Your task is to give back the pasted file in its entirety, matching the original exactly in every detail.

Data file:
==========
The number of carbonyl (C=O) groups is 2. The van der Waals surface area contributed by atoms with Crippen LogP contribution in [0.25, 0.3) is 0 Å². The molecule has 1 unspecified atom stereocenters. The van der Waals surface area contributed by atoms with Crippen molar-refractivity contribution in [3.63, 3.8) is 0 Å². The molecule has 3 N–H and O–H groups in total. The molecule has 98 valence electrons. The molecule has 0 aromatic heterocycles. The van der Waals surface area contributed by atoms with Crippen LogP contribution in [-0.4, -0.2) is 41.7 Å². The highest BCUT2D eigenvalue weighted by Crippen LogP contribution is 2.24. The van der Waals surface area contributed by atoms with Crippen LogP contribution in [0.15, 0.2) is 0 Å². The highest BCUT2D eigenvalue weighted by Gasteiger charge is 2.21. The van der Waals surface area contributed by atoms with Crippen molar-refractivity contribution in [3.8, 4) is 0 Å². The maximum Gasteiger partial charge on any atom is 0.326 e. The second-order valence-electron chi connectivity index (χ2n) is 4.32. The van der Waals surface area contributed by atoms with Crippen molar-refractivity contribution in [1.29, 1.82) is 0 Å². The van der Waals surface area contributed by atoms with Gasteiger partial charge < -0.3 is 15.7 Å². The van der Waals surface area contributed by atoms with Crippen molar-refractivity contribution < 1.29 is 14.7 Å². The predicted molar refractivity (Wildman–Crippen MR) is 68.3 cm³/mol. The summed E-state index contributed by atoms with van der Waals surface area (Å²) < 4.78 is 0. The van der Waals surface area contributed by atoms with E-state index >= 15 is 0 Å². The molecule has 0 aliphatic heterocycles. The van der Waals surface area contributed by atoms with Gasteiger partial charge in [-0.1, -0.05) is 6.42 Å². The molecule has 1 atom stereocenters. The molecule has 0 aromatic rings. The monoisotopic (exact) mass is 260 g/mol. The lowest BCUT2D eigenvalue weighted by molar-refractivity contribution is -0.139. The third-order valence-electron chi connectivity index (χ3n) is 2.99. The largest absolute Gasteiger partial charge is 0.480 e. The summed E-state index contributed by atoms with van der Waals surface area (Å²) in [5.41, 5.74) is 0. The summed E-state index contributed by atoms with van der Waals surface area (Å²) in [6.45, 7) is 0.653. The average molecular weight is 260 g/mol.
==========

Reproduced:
The number of carbonyl (C=O) groups is 2. The van der Waals surface area contributed by atoms with Crippen LogP contribution in [0.25, 0.3) is 0 Å². The molecule has 1 unspecified atom stereocenters. The van der Waals surface area contributed by atoms with Crippen molar-refractivity contribution in [3.63, 3.8) is 0 Å². The molecule has 3 N–H and O–H groups in total. The molecule has 98 valence electrons. The molecule has 0 aromatic heterocycles. The van der Waals surface area contributed by atoms with Crippen LogP contribution in [-0.4, -0.2) is 41.7 Å². The highest BCUT2D eigenvalue weighted by Crippen LogP contribution is 2.24. The van der Waals surface area contributed by atoms with Crippen LogP contribution in [0.15, 0.2) is 0 Å². The highest BCUT2D eigenvalue weighted by Gasteiger charge is 2.21. The van der Waals surface area contributed by atoms with Crippen molar-refractivity contribution in [3.8, 4) is 0 Å². The maximum Gasteiger partial charge on any atom is 0.326 e. The second-order valence-electron chi connectivity index (χ2n) is 4.32. The van der Waals surface area contributed by atoms with Crippen molar-refractivity contribution in [1.29, 1.82) is 0 Å². The van der Waals surface area contributed by atoms with Gasteiger partial charge < -0.3 is 15.7 Å². The van der Waals surface area contributed by atoms with Crippen molar-refractivity contribution < 1.29 is 14.7 Å². The predicted molar refractivity (Wildman–Crippen MR) is 68.3 cm³/mol. The summed E-state index contributed by atoms with van der Waals surface area (Å²) < 4.78 is 0. The van der Waals surface area contributed by atoms with E-state index >= 15 is 0 Å². The molecule has 0 aliphatic heterocycles. The van der Waals surface area contributed by atoms with Gasteiger partial charge in [-0.1, -0.05) is 6.42 Å². The molecule has 1 atom stereocenters. The molecule has 0 aromatic rings. The monoisotopic (exact) mass is 260 g/mol. The lowest BCUT2D eigenvalue weighted by molar-refractivity contribution is -0.139. The third-order valence-electron chi connectivity index (χ3n) is 2.99. The largest absolute Gasteiger partial charge is 0.480 e. The summed E-state index contributed by atoms with van der Waals surface area (Å²) in [5.41, 5.74) is 0. The summed E-state index contributed by atoms with van der Waals surface area (Å²) in [6.45, 7) is 0.653. The average molecular weight is 260 g/mol.